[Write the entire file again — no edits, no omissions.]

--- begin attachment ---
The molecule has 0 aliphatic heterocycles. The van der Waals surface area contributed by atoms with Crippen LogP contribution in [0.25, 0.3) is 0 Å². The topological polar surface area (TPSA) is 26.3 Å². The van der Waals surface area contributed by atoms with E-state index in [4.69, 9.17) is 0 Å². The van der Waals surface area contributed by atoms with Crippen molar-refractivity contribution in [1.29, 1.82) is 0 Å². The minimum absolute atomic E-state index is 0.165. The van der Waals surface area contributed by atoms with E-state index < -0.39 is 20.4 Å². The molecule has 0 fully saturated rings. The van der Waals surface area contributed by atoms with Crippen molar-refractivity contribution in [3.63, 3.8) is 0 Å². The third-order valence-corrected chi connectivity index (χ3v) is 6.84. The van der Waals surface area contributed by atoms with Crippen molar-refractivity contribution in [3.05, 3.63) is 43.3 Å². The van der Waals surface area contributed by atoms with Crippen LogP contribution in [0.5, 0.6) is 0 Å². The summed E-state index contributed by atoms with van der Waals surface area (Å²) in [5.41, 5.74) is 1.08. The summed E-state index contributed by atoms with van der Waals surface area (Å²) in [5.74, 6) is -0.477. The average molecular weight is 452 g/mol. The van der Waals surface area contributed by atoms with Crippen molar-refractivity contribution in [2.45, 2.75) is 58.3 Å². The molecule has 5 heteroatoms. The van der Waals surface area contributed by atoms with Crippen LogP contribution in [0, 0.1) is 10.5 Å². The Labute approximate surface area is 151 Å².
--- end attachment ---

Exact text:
The molecule has 0 aliphatic heterocycles. The van der Waals surface area contributed by atoms with Crippen LogP contribution in [0.25, 0.3) is 0 Å². The topological polar surface area (TPSA) is 26.3 Å². The van der Waals surface area contributed by atoms with E-state index in [4.69, 9.17) is 0 Å². The van der Waals surface area contributed by atoms with Crippen molar-refractivity contribution in [1.29, 1.82) is 0 Å². The minimum absolute atomic E-state index is 0.165. The van der Waals surface area contributed by atoms with E-state index < -0.39 is 20.4 Å². The molecule has 0 fully saturated rings. The van der Waals surface area contributed by atoms with Crippen molar-refractivity contribution in [3.63, 3.8) is 0 Å². The third-order valence-corrected chi connectivity index (χ3v) is 6.84. The van der Waals surface area contributed by atoms with Crippen molar-refractivity contribution in [3.05, 3.63) is 43.3 Å². The van der Waals surface area contributed by atoms with Crippen LogP contribution in [0.5, 0.6) is 0 Å². The summed E-state index contributed by atoms with van der Waals surface area (Å²) in [5.41, 5.74) is 1.08. The summed E-state index contributed by atoms with van der Waals surface area (Å²) in [5.74, 6) is -0.477. The average molecular weight is 452 g/mol. The van der Waals surface area contributed by atoms with Crippen molar-refractivity contribution in [2.45, 2.75) is 58.3 Å². The molecule has 5 heteroatoms. The van der Waals surface area contributed by atoms with Crippen LogP contribution in [0, 0.1) is 10.5 Å². The Labute approximate surface area is 151 Å².